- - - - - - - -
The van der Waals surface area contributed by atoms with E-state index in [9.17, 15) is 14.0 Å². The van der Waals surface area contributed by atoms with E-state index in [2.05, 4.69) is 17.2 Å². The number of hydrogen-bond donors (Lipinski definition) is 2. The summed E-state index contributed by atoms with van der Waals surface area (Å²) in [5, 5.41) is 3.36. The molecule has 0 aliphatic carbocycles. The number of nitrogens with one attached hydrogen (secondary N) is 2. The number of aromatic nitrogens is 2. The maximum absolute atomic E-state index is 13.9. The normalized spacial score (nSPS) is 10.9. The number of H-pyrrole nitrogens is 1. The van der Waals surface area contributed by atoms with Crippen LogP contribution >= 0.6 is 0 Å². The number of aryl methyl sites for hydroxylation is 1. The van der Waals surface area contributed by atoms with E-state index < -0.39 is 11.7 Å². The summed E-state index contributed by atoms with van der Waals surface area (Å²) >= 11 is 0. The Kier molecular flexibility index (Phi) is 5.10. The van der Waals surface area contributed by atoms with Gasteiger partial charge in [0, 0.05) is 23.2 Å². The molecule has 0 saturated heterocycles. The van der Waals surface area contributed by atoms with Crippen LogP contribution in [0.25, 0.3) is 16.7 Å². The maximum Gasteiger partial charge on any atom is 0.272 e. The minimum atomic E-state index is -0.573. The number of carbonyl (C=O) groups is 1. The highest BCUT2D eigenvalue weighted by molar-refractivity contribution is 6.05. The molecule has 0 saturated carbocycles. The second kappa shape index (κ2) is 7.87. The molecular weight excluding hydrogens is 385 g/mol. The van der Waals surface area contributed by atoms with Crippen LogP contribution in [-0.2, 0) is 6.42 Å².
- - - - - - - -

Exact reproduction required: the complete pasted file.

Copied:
The van der Waals surface area contributed by atoms with E-state index in [9.17, 15) is 14.0 Å². The van der Waals surface area contributed by atoms with E-state index in [2.05, 4.69) is 17.2 Å². The number of hydrogen-bond donors (Lipinski definition) is 2. The summed E-state index contributed by atoms with van der Waals surface area (Å²) in [5, 5.41) is 3.36. The molecule has 0 aliphatic carbocycles. The number of nitrogens with one attached hydrogen (secondary N) is 2. The number of aromatic nitrogens is 2. The maximum absolute atomic E-state index is 13.9. The normalized spacial score (nSPS) is 10.9. The number of H-pyrrole nitrogens is 1. The van der Waals surface area contributed by atoms with Crippen LogP contribution >= 0.6 is 0 Å². The number of aryl methyl sites for hydroxylation is 1. The van der Waals surface area contributed by atoms with E-state index < -0.39 is 11.7 Å². The summed E-state index contributed by atoms with van der Waals surface area (Å²) >= 11 is 0. The Kier molecular flexibility index (Phi) is 5.10. The van der Waals surface area contributed by atoms with Gasteiger partial charge in [0, 0.05) is 23.2 Å². The molecule has 0 saturated heterocycles. The van der Waals surface area contributed by atoms with Crippen LogP contribution in [0.25, 0.3) is 16.7 Å². The maximum Gasteiger partial charge on any atom is 0.272 e. The minimum atomic E-state index is -0.573. The number of carbonyl (C=O) groups is 1. The highest BCUT2D eigenvalue weighted by molar-refractivity contribution is 6.05. The molecule has 0 saturated carbocycles. The second kappa shape index (κ2) is 7.87. The molecular weight excluding hydrogens is 385 g/mol. The van der Waals surface area contributed by atoms with Crippen LogP contribution in [-0.2, 0) is 6.42 Å².